New York-based pianist Alex Levin borrows standards from the jazz-rich era of the 1940s,' 50s and '60s, and includes a couple of originals for New York Portraits, his third album as leader. Along with bassist Michael Bates (leader of the Outside Sources ensemble) and drummer Brian Floody, the trio lays down a relaxed shuffle of rhythm-based music, lending superb interpretations to some time-honored classics. Influenced by the music of Ahmad Jamal, who the pianist met while pursuing studies at The New School's Jazz Program, Levin pays also homage to pianists Bill Evans and Red Garland, among others, on this session.
Enchanted by its rich musical history and vibrant jazz scene, the city of New York provides the primary inspiration for Levin's music, the pianist explaining, "New York Portraits is like a big painting of New York." Like an artist with a vision, Levin serves up a palette of beautiful music; brush strokes to the canvas of a musical masterpiece. A gifted pianist, with crisp right-hand lines during brisker solo moments, Levin is neither a showy or selfish player, but is firm and commanding instead.
Levin's portrait begins with a mid-tempo rendition of the Rogers and Hart standard "My Heart Stood Still," followed by the album's highlight : Anthony Newly's staple, "Who Can I Turn To (When Nobody Needs Me)." One of the most identifiable standards from The Great American Songbook is Irving Berlin's "Cheek To Cheek"; here, Levin's trio delivers it with such authoritative romp and swing that it's difficult to imagine Fred Astaire and Ginger Rogers keeping up with the tempo. On the immortal "I Remember You," the trio settles into a tasteful groove, with Floody providing the steady drum beats with deliberate stick work, as the pianist paints the melody.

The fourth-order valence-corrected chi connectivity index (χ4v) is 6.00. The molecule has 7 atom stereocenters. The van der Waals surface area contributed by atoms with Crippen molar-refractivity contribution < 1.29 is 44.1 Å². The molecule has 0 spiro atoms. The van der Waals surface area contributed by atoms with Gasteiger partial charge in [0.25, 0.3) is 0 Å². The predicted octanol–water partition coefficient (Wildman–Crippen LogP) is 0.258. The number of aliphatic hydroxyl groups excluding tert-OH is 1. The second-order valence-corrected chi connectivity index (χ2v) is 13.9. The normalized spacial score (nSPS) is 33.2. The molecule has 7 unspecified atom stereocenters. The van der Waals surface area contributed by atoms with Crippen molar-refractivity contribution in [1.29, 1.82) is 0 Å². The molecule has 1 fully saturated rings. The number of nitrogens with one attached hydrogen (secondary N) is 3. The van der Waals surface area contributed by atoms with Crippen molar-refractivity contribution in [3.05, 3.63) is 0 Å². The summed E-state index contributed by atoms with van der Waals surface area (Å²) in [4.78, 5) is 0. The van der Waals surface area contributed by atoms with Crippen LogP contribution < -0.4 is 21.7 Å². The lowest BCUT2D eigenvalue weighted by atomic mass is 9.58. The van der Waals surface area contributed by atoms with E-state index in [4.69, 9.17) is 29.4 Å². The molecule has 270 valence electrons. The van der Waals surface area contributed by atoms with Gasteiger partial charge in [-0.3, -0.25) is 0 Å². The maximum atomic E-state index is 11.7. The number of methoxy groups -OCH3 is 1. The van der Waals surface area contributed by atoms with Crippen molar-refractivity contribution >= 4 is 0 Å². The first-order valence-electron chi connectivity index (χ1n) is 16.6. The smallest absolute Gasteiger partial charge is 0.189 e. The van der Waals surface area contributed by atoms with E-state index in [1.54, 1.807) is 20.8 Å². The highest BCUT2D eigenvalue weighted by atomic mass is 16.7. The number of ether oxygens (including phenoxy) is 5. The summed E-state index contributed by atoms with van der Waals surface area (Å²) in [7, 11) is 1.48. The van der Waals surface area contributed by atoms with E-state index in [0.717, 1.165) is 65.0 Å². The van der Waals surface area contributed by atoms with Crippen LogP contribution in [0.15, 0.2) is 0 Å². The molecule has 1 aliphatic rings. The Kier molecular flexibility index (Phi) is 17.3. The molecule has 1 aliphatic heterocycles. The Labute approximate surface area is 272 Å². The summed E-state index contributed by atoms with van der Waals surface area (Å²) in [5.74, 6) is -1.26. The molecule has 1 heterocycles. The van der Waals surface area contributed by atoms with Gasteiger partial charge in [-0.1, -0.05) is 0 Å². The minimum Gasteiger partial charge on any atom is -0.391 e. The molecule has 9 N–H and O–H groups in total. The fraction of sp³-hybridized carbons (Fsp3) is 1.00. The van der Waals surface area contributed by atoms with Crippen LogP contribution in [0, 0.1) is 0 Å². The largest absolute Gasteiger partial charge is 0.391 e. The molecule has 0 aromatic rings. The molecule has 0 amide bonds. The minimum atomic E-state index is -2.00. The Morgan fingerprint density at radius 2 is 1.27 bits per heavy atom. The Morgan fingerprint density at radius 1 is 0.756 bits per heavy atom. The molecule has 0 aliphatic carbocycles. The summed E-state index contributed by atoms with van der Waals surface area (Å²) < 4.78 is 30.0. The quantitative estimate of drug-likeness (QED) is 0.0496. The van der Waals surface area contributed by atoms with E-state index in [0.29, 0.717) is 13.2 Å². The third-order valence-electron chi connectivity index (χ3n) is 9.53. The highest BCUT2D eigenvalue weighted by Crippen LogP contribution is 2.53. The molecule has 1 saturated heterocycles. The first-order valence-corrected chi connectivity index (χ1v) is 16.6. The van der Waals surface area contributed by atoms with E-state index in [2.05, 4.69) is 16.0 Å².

Bates introduces the melancholy "Last Train to Brooklyn," and provides the lead on this original soft ballad, while the other Levin chart, "Blues for Charley," reveals a touch of the Jamal influence. With the drummer on brushes and the pianist applying an equally light touch, the set closes with a warm and humbling version of that traditional jazz standard "Body and Soul," applying the final touches to a portrait of elegant light jazz.
My Heart Stood Still; Who Can I Turn To (When Nobody Needs Me); Last Train to Brooklyn; Cheek to Cheek; I Remember You; I Love You Porgy; Isn't it a Pity?; Like Someone in Love; Blues for Charley; Body and Soul.
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